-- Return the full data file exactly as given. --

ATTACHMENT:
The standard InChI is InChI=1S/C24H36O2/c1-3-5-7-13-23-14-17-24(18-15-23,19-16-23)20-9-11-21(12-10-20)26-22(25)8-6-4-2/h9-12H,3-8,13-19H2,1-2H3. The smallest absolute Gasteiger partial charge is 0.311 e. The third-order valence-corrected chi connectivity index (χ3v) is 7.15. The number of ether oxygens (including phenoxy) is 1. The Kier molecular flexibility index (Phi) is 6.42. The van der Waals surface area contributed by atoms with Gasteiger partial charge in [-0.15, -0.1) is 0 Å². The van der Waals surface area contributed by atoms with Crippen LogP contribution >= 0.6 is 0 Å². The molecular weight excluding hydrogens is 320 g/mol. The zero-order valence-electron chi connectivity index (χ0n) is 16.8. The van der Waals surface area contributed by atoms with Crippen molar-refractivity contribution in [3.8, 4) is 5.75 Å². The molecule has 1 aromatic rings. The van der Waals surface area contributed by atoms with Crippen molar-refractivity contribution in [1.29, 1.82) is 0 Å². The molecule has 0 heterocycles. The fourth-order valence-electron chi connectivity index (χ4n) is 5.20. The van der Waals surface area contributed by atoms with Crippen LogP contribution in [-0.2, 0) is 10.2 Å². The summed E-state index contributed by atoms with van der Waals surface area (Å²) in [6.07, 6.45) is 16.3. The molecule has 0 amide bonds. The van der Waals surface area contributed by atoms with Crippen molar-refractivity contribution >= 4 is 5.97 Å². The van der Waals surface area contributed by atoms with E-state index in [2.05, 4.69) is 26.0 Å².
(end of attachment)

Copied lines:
The standard InChI is InChI=1S/C24H36O2/c1-3-5-7-13-23-14-17-24(18-15-23,19-16-23)20-9-11-21(12-10-20)26-22(25)8-6-4-2/h9-12H,3-8,13-19H2,1-2H3. The smallest absolute Gasteiger partial charge is 0.311 e. The third-order valence-corrected chi connectivity index (χ3v) is 7.15. The number of ether oxygens (including phenoxy) is 1. The Kier molecular flexibility index (Phi) is 6.42. The van der Waals surface area contributed by atoms with Gasteiger partial charge in [-0.15, -0.1) is 0 Å². The van der Waals surface area contributed by atoms with Crippen LogP contribution >= 0.6 is 0 Å². The molecular weight excluding hydrogens is 320 g/mol. The zero-order valence-electron chi connectivity index (χ0n) is 16.8. The van der Waals surface area contributed by atoms with Crippen molar-refractivity contribution in [3.8, 4) is 5.75 Å². The molecule has 1 aromatic rings. The van der Waals surface area contributed by atoms with Crippen molar-refractivity contribution in [1.29, 1.82) is 0 Å². The molecule has 0 heterocycles. The fourth-order valence-electron chi connectivity index (χ4n) is 5.20. The van der Waals surface area contributed by atoms with Crippen LogP contribution in [-0.2, 0) is 10.2 Å². The summed E-state index contributed by atoms with van der Waals surface area (Å²) in [6.07, 6.45) is 16.3. The molecule has 0 amide bonds. The van der Waals surface area contributed by atoms with Crippen molar-refractivity contribution >= 4 is 5.97 Å². The van der Waals surface area contributed by atoms with E-state index in [2.05, 4.69) is 26.0 Å².